The doctrine of laches applies to Rule 41(g) motions for return of property. The seizure of defendant’s property was 2003. Aside from other difficulties (like forfeiture), defendant just waited too long. United States v. Kimball, 2017 U.S. Dist. LEXIS 136952 (M.D. Tenn. April 13, 2017):
Regardless of these infirmities, Defendant’s Rule 41(g) motion is properly denied based on the doctrine of laches. No statute of limitations governs motions for return of property under Rule 41(g). A motion under Rule 41(g) is treated as a civil equitable action when criminal proceedings have concluded. United States v. Dusenbery, 201 F.3d 763, 768 (6th Cir. 2000). In a proceeding in equity, laches may bar a claim
based upon the maxim that equity aids the vigilant and not those who slumber on their rights. [Laches] is defined as neglect to assert a right or claim which, taken together with lapse of time and other circumstances causing prejudice to the adverse party, operates as bar in court of equity.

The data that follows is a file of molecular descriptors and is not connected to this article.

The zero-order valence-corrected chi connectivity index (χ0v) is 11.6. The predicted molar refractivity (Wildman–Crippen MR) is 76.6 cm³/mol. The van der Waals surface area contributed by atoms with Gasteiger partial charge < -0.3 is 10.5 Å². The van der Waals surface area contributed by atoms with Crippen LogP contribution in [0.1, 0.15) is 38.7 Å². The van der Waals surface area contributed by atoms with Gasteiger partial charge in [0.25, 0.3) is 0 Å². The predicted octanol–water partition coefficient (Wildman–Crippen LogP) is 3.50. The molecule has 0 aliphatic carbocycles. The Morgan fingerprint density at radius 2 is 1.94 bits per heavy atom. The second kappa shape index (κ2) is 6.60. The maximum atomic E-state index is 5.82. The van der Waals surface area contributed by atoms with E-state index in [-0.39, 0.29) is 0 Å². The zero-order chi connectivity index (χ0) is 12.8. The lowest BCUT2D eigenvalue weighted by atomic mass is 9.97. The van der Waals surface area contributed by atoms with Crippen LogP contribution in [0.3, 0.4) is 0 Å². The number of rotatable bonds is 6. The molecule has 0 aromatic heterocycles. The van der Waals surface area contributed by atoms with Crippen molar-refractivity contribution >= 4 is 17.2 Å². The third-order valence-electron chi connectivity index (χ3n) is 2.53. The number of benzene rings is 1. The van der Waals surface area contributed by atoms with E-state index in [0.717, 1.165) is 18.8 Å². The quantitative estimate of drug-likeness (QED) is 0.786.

State of Kansas v. State of Colorado, 514 U.S. 673, 687, 115 S. Ct. 1733, 1742, 131 L. Ed. 2d 759 (1995) (quoting Black’s Law Dictionary 875 (6th ed. 1990)). See also United States v Hanserd, No. 97-1600, 1998 WL 229168 at *2 (6th Cir. May 1, 1998) (“The defense of laches is available in response to a [Rule 41(g)] motion for the return of property.”) (citation omitted).
Denial of a claim based on laches requires: (1) lack of diligence by the party against whom the defense is asserted7 and (2) prejudice to the party asserting the defense. Obiukwu v. United States, 14 F. App’x 368 (6th Cir. 2001) (citing Costello v. United States, 365 U.S. 265, 282, 81 S. Ct. 534, 5 L. Ed. 2d 551 (1961)). In applying laches, courts may look to analogous statute of limitations, which create a “presumption of laches.” Tandy Corp. v. Malone & Hyde, Inc. 769 F.2d 362, 365 (6th Cir. 1985) (internal citations omitted). This equitable principle “presumes” that an action is barred if not brought within the analogous period of limitations. Id. In civil actions against the United States, a six-year limitation period generally governs. See 28 U.S.C. § 2401(a). Although not a perfect analogy, this 6-year period is reasonably borrowed for Rule 41(g) motions.